- Timing – of payment ( we feel pain when we pay after we consume)
How do we use this to our advantage?
- Charge customers before they consume
- Shift the focus to related aspects of time rather than the payment.
Emphasize the enjoyable time people will have with your product.
- Avoid terms relating to money
Call it balance or credits, or make up a name for it.
- Emphasize the value of your product through numbers
“Our coffee beans are delicious” is less appealing than “Our coffee beans are 100% organic”. People respond better to cost-based pricing rather than market-based pricing.
- Add slight price differences to products so people don’t scrutinize and look for differences.
When price is the same people examine product closely to find the differences. Adding a slight difference lets them think the products are similar
- Give percentage discounts when price is under 100 and numerical when it’s over 100
- Provide a reason for the discount.
Providing a reason–for example, a holiday or clearance–prevents people from using the discounted price as a reference point in future.
- Offer discounts that are easy to compute.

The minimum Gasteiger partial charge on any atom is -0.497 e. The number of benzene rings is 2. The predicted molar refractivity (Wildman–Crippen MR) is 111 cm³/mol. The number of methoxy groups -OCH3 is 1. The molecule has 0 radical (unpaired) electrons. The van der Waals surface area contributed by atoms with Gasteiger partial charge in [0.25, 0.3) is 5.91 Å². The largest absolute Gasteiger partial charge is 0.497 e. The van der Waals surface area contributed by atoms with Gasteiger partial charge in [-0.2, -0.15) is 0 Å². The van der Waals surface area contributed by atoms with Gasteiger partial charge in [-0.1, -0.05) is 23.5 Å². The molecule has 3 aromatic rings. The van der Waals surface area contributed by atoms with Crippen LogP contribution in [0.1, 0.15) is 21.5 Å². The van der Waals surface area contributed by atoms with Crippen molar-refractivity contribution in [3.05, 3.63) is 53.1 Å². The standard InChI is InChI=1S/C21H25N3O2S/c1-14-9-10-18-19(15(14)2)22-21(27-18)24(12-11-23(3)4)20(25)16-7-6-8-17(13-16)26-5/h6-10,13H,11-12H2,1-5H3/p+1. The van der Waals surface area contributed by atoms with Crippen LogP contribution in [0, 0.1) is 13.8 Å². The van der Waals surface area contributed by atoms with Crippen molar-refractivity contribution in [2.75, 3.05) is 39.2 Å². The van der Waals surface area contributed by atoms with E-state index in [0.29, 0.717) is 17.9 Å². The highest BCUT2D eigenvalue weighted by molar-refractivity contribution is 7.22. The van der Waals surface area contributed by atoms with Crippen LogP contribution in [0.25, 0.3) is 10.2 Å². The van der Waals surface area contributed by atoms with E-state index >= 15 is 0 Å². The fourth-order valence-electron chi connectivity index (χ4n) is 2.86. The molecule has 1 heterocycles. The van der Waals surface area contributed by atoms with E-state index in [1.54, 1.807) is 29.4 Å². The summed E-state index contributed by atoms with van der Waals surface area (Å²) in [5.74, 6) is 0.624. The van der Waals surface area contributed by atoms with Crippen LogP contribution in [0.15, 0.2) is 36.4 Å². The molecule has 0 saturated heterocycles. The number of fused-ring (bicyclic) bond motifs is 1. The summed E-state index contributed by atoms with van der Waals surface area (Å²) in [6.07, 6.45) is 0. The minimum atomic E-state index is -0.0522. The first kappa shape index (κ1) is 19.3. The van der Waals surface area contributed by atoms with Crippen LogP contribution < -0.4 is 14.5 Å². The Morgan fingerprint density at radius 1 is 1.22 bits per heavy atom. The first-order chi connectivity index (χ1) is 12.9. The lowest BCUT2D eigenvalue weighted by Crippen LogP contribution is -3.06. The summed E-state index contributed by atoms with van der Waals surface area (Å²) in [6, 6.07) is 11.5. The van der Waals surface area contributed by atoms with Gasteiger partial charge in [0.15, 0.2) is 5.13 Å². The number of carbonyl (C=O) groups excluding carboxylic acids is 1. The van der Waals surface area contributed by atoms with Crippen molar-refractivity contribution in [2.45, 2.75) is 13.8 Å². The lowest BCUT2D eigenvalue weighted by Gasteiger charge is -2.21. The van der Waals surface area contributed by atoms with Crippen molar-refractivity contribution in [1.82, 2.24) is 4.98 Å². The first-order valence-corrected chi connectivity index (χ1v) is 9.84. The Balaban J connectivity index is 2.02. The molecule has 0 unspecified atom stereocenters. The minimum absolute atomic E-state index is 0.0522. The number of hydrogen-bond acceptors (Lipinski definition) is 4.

2%, 5%, 10%, and 20% are easier to compute than 27% or 13%, so they have a bigger impact.
- Offer discounts at end of the month.
People’s budgets are lower at the end of the month–this is called the bottom dollar effect. People’s perception of paying pain is in line with the depletion of their funds, making discounts more effective at the end of the month.
- Offer free trials during the beginning of the month when budgets are high.
- Position sales numbers to the right
It’s easier for us to subtract when the sale price is to the right than on the left. When the sale price is to the right, customers can calculate the discount more easily, increasing its magnitude.
If however, if your discount is not very substantial, place it on the left.
- Only give discounts on low priced products, not high-end premiums
- Phase out discounts.
If it’s $999 and you reduce to $799, add one more discount level at $899 before raising your price back to $999 again. This leads to higher revenue and a higher willingness to pay by customers.
- Offer discounts with low right digits.
Low right digits are numbers below 5. 23 to 22 is seen as having a higher value than 19 to 18.
About the Author
Reginald Addae is the Director of Marketing & Special Programs for Jumpstart Media with over 10 years of experience in Digital Marketing.